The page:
ÍndioEduca – fighting prejudice with OER
IndioEduca is a network that by means of informal education aims to fight ethnic discrimination. The group created a platform for intercultural dialogue where natives from all over Brazil share their feelings, ideas and opinions on many different topics.
The initiative was focused on the most request questions and doubts raised by teachers and students in regards to the culture of native populations. More than 10 natives from different groups and regions of Brazil post multimedia content and answer questions raised online, especially from teachers and students. Through a federal law (11.654/2008) Brazilian schools must teach native history and culture in schools and IndioEduca can support teachers and students in this regard. Therefore, content was written with a “pedagogical outlook” to demystify some of the most generalized prejudices evident in Brazilian society. These include: Do native Brazilians walk naked? Do they eat humans? Do they live in huts?
The non-governmental group “Thydêwá” initiated the IndioEduca project, which was financed in 2011 for a little less than one year by the Brazil Foundation agency. The project then offered action research scholarships to natives so that they could spend their time on the site, dialoguing with the world and reducing prejudices.
Native writers have produced over 220 CC BY-licensed entries about “being a native” in the format of question and answers, generating over 1305 public comments. Many teacher have used the available content to prepare their lessons and then share them online. It is also common that teachers schedule an online chat or conversation and post comments on the site. We have also seen cases where teachers will use the computer lab to research for content, conduct research and comment on the site as a group activity.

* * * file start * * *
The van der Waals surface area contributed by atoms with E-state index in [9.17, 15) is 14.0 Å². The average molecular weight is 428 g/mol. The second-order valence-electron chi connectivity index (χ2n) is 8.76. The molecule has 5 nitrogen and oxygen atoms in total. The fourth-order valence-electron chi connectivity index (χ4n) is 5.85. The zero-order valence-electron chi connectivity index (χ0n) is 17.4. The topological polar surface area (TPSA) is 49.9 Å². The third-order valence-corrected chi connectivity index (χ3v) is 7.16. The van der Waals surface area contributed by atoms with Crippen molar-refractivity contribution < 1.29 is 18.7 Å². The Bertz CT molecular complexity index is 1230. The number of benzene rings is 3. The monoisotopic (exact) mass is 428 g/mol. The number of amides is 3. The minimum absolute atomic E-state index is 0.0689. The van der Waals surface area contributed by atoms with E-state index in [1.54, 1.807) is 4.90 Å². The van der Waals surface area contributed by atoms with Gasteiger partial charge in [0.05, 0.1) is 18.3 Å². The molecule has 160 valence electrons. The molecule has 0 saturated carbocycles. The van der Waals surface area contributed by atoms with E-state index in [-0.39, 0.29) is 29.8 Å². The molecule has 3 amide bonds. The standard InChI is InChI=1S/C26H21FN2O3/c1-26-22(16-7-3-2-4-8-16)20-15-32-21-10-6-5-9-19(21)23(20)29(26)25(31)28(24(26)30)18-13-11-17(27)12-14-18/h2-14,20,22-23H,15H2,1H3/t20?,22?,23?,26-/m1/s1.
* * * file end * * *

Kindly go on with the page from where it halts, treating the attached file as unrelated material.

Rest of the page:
Thydêwá has its headquarters in the region of Olivença (state of Bahia), called the “Tupinambá Territory of Olivença”, a region which is in the process of demarcation since 2009. Much violence has been brought to the region, causing suffering to the 7000 natives and approximately 5000 small farmers - generated by the lack of action by the state, which privileges a small group of large landowners connected to hereditary political forces.
The questions posted on the site make clear that we are still far from being a country where diversity and dialogue are cherished as a potency, beauty, richness and pride for all of us!